2. Ostracism: We learn how to hate those we have identified and we take away their jobs. They can’t survive on their own. They have no money and no place to live and no access to the justice system. They are forced to live apart from the majority in ghettos. They are isolated and separated from the rest of society.

3. Confiscation: Next, the identified and ostracized lose their rights and civil liberties. We change laws and those people are more easily stopped on the street and searched so their property can be forfeited and confiscated. Take the property, then take the people.

4. Concentration: We huddle them together for their safekeeping and ours.  We use prisons and camps and other facilities.  Those people have now lost all their civil rights and even if they get out of our incarceration, they cannot get a good job and they are not allowed to vote.  While concentrated in prisons, they cannot see their children or procreate.  Their labor is systematically exploited.

5. Annihilation:  We remove them from society by killing them.  We can kill them indirectly by not giving them food or medical care or by inhibiting new births.  Or, we can directly kill them by inflicting force or other necessary means.

Now you know the five easy steps to permanently removing unwanted minority voices in the world.  Start with a label.  End with a bang.

30 Comments

    1. Yes, when the links in the chain are identified and named in the annihilation process, it becomes quick and easy to see it in action today and throughout history — and nobody is able stop it because the Power Majority does the forging of the chain and the minority has no choice but to go along, or go straight to step five.

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  1. well I think the UK is up to stage three ……………………….. needless to say this has been shared on FB and in action groups on FB .

    It is pretty horrific and startlingly obvious when set out like that.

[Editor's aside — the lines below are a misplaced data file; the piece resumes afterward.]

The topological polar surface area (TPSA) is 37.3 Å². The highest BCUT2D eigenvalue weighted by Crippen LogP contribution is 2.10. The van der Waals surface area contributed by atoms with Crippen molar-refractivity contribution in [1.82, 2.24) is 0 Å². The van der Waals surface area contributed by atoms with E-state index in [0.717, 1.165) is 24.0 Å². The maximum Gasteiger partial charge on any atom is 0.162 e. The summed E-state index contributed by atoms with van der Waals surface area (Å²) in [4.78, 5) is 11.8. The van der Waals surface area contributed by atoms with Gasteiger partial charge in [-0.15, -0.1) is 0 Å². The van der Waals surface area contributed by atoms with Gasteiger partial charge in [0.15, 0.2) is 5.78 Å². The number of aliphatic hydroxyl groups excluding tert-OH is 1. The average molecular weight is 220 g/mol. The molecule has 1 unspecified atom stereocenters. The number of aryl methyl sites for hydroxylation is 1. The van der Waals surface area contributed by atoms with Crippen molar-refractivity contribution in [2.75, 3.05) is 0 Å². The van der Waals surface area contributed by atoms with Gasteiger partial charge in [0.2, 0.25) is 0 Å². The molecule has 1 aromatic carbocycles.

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    1. Which minority is at stage 3 in the UK?

      I thank you for sharing — the documentary is 2 hours — and I kept saying, “Ten more minutes, and then I’ll get some stuff done and come back.” I never came back because I never left. Couldn’t stop watching.

      I undertand the drug trade in the USA now. I don’t just see the hopelessness of the ghettos, I understand why the people who live there behave as they do — and it’s hard to realize there’s really no solution to the problem.

      No politician is going to stand up and say we need fewer prisons and more lenient drug laws. Politicians want “those people” GONE and PUNISHED and REMOVED! It’s scary stuff to see the hatred and vitriol of presidents Clinton and Daddy Bush. They’re so full of rage!

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      1. sick and disabled ……………………….. they have been labelled scroungers and shirkers, They are now vilified and physical attacks on visibly disabled people have risen – cutting the housing benefits – bedroom tax means thousands will either be forced to move or will be taken to court for non payment

        it is not even drug takers or criminals ……………….

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        1. Thanks for that reminder, Nicola:

          https://bolesblogs.com/2013/03/29/david-cameron-has-blood-on-his-hands/